Senior UK lawmakers have accused executives at Britain's biggest domestic lender Lloyds Banking Group of "boundless greed" for failing to give up generous pension perks that eclipse those on offer to its broader workforce. On the eve of the bank's annual general meeting, the heads of parliament's work and pensions and business committees said attempts by Lloyds to win backing for the policy from employees who also hold the bank's stock "smacks of feverish desperation". "Senior executives at Lloyds could bring this sorry episode to an end, today: just give it up," lawmaker Frank Field said in a statement on Wednesday.
A retired High Court judge has been appointed to review a compensation scheme set up by Lloyds Banking Group to pay redress to victims of one of Britain's biggest banking scandals. Sir Ross Cranston, who is also a former MP and solicitor general, will assess whether the scheme that has awarded millions of pounds in compensation was conducted fairly. A representative for Cranston said he had been appointed by Lloyds after City minister John Glen called for a review into the scheme in December, after campaigners raised major concerns.
Senior lawmakers have questioned whether Britain's highest paid bank CEO, Lloyds boss Antonio Horta-Osorio, is receiving too generous pension and share awards. The heads of Britain's work and pensions and business committees wrote a joint letter to Lloyds querying whether the level of awards were fair. The intervention from lawmakers comes as pay levels for the bosses of Britain's lenders come under renewed scrutiny and ahead of Lloyds' annual general meeting on May 16, when investors will vote on whether to approve the bank's pay policy.
Lloyds Banking Group has given up hope of a profit-boosting rise in interest rates before 2020, Britain's biggest mortgage lender said on Thursday, after surprise one-off costs led it to miss quarterly earnings forecasts despite robust underlying profits. A drop in home loans and a 339 million pounds one-off charge for "volatility" - that included costs linked to a legal dispute with asset manager Standard Life Aberdeen - sent Lloyds shares down more than 2 percent in early trading. Lloyds also reported a further 100 million pound charge to cover administrative costs linked to a fresh surge in requests for information on possible payment protection insurance claims ahead of an August deadline for payouts.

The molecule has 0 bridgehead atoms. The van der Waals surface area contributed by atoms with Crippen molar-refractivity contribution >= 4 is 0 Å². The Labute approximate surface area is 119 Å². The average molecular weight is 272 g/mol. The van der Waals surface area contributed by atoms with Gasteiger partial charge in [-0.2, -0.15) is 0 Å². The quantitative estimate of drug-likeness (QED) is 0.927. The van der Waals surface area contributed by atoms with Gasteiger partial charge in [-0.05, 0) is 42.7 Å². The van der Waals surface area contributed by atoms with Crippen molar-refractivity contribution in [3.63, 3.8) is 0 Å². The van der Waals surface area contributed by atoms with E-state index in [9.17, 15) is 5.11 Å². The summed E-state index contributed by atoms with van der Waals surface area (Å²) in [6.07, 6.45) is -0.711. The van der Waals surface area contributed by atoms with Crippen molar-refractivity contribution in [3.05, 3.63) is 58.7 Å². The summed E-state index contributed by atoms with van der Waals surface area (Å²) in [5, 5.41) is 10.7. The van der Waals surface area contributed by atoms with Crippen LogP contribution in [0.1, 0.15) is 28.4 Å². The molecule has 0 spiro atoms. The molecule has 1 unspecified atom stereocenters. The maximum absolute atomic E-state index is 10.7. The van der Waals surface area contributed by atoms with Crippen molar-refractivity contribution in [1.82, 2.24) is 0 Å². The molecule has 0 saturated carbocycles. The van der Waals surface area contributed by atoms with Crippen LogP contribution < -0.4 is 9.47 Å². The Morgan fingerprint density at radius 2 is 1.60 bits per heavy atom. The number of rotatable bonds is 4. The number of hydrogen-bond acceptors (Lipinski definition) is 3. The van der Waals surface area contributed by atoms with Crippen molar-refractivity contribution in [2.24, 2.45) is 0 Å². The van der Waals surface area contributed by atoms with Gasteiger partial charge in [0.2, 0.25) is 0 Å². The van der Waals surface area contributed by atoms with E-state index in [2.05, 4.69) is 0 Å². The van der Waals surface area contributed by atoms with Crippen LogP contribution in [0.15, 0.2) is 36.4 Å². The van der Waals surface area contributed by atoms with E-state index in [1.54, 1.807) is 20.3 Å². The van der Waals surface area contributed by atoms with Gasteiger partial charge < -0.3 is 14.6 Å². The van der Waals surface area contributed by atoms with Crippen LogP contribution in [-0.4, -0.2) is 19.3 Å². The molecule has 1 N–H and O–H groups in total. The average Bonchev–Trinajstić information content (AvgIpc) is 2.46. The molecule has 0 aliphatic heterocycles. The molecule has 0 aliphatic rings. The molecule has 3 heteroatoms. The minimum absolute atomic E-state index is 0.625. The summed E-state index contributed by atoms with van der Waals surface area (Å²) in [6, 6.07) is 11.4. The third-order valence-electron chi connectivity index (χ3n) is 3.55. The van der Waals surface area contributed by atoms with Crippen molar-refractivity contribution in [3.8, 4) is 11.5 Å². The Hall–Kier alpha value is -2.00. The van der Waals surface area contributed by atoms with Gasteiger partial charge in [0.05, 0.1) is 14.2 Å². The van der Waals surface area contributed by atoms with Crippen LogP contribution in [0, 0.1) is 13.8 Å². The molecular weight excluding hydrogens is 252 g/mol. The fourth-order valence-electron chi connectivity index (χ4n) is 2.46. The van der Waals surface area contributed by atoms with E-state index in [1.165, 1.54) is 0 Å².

This is lower than a consensus of 1.88 billion pounds compiled by the bank, which said it was due to one-time items including a break fee for moving some wealth funds out of Standard Life Aberdeen after a British tribunal ruled against the bank in March. Lloyds is looking to diversify its revenue streams, particularly in wealth and insurance, while its core loans and savings accounts tread water. Last year it awarded Schroders Plc and BlackRock Inc. a mandate to oversee about 109 billion pounds, aiming “to create a market-leading wealth management proposition.” However, the company on Wednesday flagged break fees to move the funds, contributing to a 339 million-pound charge.
Want to participate in a short research study? Help shape the future of investing tools and you could win a $250 gift card! António de Sousa Horta-Osório became the CEO of Lloyds Banking Group plc (LON:LLOY) in 2011...
With European markets closed for the May Day holiday, the FTSE 100 in London was higher though trading volume was light. How did markets perform? The U.K.’s FTSE 100 (UK:UKX) rose 0.2% to 7,431.2, making up part of Tuesday’s 0.
The change, stemming from a revision by the Bank of England’s Prudential Regulation Authority, would allow the bank to lower its targets for its CET1 ratio, a measure of capital strength, to around 12.5 percent, from 13 percent, according to a statement on Wednesday. Jefferies Group LLC analysts Joseph Dickerson and Aqil Taiyeb said the BOE cut its requirements more than the market expected, leaving Lloyds with about 1 billion pounds of excess capital that could be used for a buyback this year.